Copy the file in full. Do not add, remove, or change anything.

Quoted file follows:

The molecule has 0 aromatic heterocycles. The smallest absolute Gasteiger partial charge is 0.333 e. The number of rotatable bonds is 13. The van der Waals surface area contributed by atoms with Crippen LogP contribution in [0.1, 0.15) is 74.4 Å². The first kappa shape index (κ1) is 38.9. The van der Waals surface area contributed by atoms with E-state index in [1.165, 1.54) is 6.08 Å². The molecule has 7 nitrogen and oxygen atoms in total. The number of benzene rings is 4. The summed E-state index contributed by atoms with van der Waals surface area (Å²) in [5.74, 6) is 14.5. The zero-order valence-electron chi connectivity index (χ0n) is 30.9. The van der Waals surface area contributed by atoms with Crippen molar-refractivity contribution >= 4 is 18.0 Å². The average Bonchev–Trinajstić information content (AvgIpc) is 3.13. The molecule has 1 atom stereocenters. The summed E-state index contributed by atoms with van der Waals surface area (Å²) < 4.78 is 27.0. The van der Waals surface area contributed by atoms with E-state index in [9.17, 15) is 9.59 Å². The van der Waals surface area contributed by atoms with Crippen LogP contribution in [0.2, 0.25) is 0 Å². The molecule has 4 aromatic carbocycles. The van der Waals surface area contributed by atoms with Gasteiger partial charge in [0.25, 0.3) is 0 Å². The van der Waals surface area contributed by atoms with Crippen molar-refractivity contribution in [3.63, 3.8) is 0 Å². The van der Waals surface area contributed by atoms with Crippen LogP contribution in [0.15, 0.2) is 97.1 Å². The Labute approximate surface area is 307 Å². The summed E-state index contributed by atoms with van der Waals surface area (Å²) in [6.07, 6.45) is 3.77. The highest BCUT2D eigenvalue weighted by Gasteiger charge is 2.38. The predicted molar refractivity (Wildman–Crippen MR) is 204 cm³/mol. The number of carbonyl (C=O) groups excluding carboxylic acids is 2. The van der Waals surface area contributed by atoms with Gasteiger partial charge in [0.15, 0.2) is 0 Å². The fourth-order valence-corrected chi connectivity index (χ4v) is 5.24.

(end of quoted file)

The molecule has 0 aromatic heterocycles. The smallest absolute Gasteiger partial charge is 0.333 e. The number of rotatable bonds is 13. The van der Waals surface area contributed by atoms with Crippen LogP contribution in [0.1, 0.15) is 74.4 Å². The first kappa shape index (κ1) is 38.9. The van der Waals surface area contributed by atoms with E-state index in [1.165, 1.54) is 6.08 Å². The molecule has 7 nitrogen and oxygen atoms in total. The number of benzene rings is 4. The summed E-state index contributed by atoms with van der Waals surface area (Å²) in [5.74, 6) is 14.5. The zero-order valence-electron chi connectivity index (χ0n) is 30.9. The van der Waals surface area contributed by atoms with Crippen molar-refractivity contribution >= 4 is 18.0 Å². The average Bonchev–Trinajstić information content (AvgIpc) is 3.13. The molecule has 1 atom stereocenters. The summed E-state index contributed by atoms with van der Waals surface area (Å²) < 4.78 is 27.0. The van der Waals surface area contributed by atoms with E-state index in [9.17, 15) is 9.59 Å². The van der Waals surface area contributed by atoms with Crippen LogP contribution in [0.2, 0.25) is 0 Å². The molecule has 4 aromatic carbocycles. The van der Waals surface area contributed by atoms with Gasteiger partial charge in [0.25, 0.3) is 0 Å². The van der Waals surface area contributed by atoms with Crippen molar-refractivity contribution in [3.63, 3.8) is 0 Å². The van der Waals surface area contributed by atoms with Crippen LogP contribution in [0.15, 0.2) is 97.1 Å². The Labute approximate surface area is 307 Å². The summed E-state index contributed by atoms with van der Waals surface area (Å²) in [6.07, 6.45) is 3.77. The highest BCUT2D eigenvalue weighted by Gasteiger charge is 2.38. The predicted molar refractivity (Wildman–Crippen MR) is 204 cm³/mol. The number of carbonyl (C=O) groups excluding carboxylic acids is 2. The van der Waals surface area contributed by atoms with Gasteiger partial charge in [0.15, 0.2) is 0 Å². The fourth-order valence-corrected chi connectivity index (χ4v) is 5.24.